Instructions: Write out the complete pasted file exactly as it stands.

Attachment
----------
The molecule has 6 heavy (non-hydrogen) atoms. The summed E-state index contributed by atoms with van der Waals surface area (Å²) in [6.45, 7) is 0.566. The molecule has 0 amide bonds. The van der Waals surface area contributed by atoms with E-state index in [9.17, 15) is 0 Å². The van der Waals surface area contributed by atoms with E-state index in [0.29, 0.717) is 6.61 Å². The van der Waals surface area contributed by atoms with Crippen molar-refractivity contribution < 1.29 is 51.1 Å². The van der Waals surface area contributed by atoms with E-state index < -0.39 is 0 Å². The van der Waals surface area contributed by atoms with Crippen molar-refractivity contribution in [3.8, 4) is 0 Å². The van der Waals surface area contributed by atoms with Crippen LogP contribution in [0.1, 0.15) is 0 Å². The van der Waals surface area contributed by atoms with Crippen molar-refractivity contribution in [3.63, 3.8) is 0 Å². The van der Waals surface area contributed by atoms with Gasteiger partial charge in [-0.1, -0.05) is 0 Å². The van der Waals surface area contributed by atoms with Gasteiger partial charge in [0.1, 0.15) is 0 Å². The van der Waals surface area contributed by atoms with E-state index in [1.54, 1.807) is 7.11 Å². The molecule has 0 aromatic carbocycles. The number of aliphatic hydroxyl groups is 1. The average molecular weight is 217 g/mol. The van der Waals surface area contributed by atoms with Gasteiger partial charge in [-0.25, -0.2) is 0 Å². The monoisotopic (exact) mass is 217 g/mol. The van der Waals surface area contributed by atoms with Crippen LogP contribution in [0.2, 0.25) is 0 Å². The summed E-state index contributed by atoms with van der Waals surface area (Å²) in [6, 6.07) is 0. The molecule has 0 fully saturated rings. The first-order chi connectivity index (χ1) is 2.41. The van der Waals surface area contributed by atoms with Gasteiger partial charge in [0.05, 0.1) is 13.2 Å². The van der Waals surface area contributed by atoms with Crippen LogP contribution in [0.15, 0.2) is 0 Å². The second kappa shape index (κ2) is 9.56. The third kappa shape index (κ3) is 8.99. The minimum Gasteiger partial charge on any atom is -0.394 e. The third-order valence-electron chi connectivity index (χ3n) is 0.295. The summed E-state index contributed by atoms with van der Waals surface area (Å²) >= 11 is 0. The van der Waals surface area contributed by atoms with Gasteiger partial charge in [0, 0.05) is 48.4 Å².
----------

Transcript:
The molecule has 6 heavy (non-hydrogen) atoms. The summed E-state index contributed by atoms with van der Waals surface area (Å²) in [6.45, 7) is 0.566. The molecule has 0 amide bonds. The van der Waals surface area contributed by atoms with E-state index in [9.17, 15) is 0 Å². The van der Waals surface area contributed by atoms with E-state index in [0.29, 0.717) is 6.61 Å². The van der Waals surface area contributed by atoms with Crippen molar-refractivity contribution < 1.29 is 51.1 Å². The van der Waals surface area contributed by atoms with E-state index < -0.39 is 0 Å². The van der Waals surface area contributed by atoms with Crippen molar-refractivity contribution in [3.8, 4) is 0 Å². The van der Waals surface area contributed by atoms with Crippen LogP contribution in [0.1, 0.15) is 0 Å². The van der Waals surface area contributed by atoms with Crippen molar-refractivity contribution in [3.63, 3.8) is 0 Å². The van der Waals surface area contributed by atoms with Gasteiger partial charge in [-0.1, -0.05) is 0 Å². The van der Waals surface area contributed by atoms with Gasteiger partial charge in [0.1, 0.15) is 0 Å². The van der Waals surface area contributed by atoms with E-state index in [1.54, 1.807) is 7.11 Å². The molecule has 0 aromatic carbocycles. The number of aliphatic hydroxyl groups is 1. The average molecular weight is 217 g/mol. The van der Waals surface area contributed by atoms with Gasteiger partial charge in [-0.25, -0.2) is 0 Å². The monoisotopic (exact) mass is 217 g/mol. The van der Waals surface area contributed by atoms with Crippen LogP contribution in [0.2, 0.25) is 0 Å². The summed E-state index contributed by atoms with van der Waals surface area (Å²) in [6, 6.07) is 0. The molecule has 0 fully saturated rings. The first-order chi connectivity index (χ1) is 2.41. The van der Waals surface area contributed by atoms with Gasteiger partial charge in [0.05, 0.1) is 13.2 Å². The van der Waals surface area contributed by atoms with Crippen LogP contribution in [0.15, 0.2) is 0 Å². The second kappa shape index (κ2) is 9.56. The third kappa shape index (κ3) is 8.99. The minimum Gasteiger partial charge on any atom is -0.394 e. The third-order valence-electron chi connectivity index (χ3n) is 0.295. The summed E-state index contributed by atoms with van der Waals surface area (Å²) >= 11 is 0. The van der Waals surface area contributed by atoms with Gasteiger partial charge in [0, 0.05) is 48.4 Å².